Skip to Content

The Ultimate Guide to Volunteering in South America

Volunteering in South America is a life-changing way of travelling and can help you see a completely different side of the continent, all while making a tangible difference.

But with 12 countries to choose from, a surprising eight different official languages and environments ranging from jungle to mountain and desert, it can be difficult to decide where you should go and which country most needs your help and skills.

As someone who spent a year and a half volunteering in Bolivia and Peru, I know it can be difficult to find volunteering opportunities in South America that are both legitimate and cheap (or even free).

But it is possible and this guide hopes to introduce you to the different steps you need to take to find and commit to a volunteering placement in South America.

free volunteering in South America
With the other volunteers for LAFF in Cusco, Peru.

Volunteering in South America

There are two main routes for starting to select a volunteering placement: choosing a country or working out your skills and where they can best be of use.

Path One: Pick a country

If you’ve got your heart set on a specific country, this is the route for you.

Everyone has a different idea of where is the best place to volunteer in South America and it really depends on the type of culture you’d like to visit, whether you have prior experience of travelling in developing countries and what sights you want to see in your free time.


Official languages spoken: Spanish

Cost of living: high

Argentina is wealthier than most of its Andean neighbours, but there are plenty of volunteering opportunities to be found here.

One of the top destinations for volunteers is the capital, Buenos Aires, (known as “The Paris of South America” because of its elegant architecture and bohemian attitude towards life).

Here, there are plenty of volunteering placements for English as a foreign language teachers and volunteers who want to work with children in after-school clubs.

There is also plenty of farm work, whether on vineyards around Mendoza or further south into the windswept steppe (grasslands) of Patagonia, where estancias (ranches) always need farm hands.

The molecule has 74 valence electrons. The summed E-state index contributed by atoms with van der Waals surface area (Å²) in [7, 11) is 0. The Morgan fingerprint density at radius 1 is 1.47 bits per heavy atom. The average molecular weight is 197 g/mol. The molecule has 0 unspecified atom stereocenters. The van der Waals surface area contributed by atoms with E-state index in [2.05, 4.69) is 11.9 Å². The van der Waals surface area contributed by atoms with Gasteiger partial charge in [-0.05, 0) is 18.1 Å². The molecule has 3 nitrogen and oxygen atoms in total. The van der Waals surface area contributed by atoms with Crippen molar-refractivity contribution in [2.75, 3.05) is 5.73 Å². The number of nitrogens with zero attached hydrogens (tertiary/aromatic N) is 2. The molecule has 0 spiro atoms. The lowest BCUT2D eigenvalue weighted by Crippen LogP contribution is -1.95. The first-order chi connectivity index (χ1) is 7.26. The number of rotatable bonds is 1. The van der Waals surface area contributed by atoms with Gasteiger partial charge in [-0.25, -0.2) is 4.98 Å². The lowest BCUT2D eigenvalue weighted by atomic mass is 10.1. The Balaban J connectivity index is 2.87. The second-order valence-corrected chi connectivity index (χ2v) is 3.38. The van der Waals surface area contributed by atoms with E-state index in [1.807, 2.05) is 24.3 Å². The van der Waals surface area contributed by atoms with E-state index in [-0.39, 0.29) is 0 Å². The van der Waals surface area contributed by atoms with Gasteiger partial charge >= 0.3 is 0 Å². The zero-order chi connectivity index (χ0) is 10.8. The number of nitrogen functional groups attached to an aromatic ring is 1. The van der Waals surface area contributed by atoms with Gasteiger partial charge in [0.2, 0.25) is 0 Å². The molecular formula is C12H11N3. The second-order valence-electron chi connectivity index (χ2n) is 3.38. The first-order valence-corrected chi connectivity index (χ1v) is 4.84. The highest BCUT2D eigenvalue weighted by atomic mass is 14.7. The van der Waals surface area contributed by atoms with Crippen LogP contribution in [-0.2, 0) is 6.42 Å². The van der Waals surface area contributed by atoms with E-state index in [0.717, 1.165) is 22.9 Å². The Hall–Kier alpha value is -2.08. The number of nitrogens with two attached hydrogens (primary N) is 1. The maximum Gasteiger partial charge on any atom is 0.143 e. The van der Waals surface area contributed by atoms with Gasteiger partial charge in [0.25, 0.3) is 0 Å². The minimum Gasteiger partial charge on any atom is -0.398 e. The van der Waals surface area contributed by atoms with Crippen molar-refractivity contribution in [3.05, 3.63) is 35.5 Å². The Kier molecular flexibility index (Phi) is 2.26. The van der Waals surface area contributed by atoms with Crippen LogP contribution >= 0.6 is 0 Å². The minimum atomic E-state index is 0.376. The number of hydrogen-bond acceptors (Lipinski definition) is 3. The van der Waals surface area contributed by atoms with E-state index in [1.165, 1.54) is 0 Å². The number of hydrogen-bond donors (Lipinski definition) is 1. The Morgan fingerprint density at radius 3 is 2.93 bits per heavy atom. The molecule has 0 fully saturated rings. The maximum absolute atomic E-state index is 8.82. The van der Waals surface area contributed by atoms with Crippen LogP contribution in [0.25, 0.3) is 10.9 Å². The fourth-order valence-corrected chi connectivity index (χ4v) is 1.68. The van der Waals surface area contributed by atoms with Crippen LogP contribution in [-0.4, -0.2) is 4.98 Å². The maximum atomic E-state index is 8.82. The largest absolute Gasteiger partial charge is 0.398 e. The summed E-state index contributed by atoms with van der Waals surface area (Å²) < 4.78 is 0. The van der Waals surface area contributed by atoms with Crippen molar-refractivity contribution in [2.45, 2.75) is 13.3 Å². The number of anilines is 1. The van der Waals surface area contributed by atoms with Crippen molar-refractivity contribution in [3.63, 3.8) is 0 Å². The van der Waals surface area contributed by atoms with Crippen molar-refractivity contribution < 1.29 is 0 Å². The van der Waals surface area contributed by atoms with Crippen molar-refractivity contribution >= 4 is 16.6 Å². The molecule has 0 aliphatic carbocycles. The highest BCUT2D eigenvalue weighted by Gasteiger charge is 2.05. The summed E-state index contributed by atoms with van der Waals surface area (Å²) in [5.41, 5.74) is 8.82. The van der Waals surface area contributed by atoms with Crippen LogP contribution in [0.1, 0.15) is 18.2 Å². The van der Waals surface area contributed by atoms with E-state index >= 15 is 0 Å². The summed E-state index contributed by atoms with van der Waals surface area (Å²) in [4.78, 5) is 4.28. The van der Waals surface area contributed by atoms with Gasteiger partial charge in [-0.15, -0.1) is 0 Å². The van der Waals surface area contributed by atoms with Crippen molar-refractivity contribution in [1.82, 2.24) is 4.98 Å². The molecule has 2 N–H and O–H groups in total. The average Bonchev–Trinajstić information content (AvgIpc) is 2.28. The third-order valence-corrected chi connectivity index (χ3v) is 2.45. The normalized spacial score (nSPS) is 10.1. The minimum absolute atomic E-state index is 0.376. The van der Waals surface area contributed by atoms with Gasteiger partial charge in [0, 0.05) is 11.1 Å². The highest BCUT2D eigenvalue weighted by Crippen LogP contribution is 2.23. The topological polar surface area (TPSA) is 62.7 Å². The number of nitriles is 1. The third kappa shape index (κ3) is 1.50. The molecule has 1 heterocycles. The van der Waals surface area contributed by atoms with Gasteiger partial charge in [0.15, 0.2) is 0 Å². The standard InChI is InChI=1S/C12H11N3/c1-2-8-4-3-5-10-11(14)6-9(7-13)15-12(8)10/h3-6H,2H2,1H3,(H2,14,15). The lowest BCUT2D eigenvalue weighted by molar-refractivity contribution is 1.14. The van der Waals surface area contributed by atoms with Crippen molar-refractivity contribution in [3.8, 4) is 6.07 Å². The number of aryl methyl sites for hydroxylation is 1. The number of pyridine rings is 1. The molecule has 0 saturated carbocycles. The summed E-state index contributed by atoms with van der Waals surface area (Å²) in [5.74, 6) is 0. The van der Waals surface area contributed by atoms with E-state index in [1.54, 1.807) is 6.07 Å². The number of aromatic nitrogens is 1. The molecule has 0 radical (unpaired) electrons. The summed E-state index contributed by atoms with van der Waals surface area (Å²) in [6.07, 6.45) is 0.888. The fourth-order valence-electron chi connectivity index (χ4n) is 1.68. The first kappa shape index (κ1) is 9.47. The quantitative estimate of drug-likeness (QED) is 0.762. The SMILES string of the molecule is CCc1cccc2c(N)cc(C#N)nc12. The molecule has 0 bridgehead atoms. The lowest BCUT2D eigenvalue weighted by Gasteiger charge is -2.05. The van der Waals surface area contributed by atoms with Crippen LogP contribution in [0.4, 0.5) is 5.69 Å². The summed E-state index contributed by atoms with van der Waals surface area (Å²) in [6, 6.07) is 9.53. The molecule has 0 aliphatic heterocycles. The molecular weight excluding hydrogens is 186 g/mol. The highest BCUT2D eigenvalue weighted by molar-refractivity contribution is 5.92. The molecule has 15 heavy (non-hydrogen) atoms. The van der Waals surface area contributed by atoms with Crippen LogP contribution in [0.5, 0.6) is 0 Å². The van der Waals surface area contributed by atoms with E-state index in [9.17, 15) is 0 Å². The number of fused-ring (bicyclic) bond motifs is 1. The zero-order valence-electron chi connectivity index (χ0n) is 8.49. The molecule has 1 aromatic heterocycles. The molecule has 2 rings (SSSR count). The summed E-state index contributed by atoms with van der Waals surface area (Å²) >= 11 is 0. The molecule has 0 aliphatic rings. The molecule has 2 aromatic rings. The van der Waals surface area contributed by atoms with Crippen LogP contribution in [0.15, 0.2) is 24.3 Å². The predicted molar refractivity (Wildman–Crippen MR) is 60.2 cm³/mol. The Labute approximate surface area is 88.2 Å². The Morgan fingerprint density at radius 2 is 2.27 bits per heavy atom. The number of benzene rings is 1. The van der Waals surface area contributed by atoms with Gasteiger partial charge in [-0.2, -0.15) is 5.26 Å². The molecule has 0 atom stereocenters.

Wherever you go in Argentina, expect to be welcomed heartily by the locals and offered a traditional – and delicious – asado.


Official languages spoken: Spanish, Quechua, Aymara

Cost of living: low

Bolivia is one of the poorest South American countries and also has one of the largest populations of indigenous groups, such as Quechua and Aymara – people who have suffered a huge amount of racism throughout history.

Although Bolivia still has a reputation for having an unstable economic and political situation, from my own experience of spending around one year in the country, it is now a safe place to volunteer.

What’s most exciting about volunteering in Bolivia is the opportunity to work alongside local people, particularly in rural communities.

I volunteered for seven months with BiblioWorks in Sucre and around six weeks with Up Close Bolivia in La Paz – both of whom are organisations that I would strongly recommend, particularly for people looking to volunteer in South America for free or at a low cost.

(You can read about my experiences of volunteering tiny community in Bolivia).

There are also projects in fields such as medicine, education and wildlife conservation throughout most of the country, with the greatest concentrations of opportunities in the three main cities, La Paz, Cochabamba and Sucre.

free volunteering in South America
Volunteering in Sucre, Bolivia gave me plenty of options to work with local people and practice my Spanish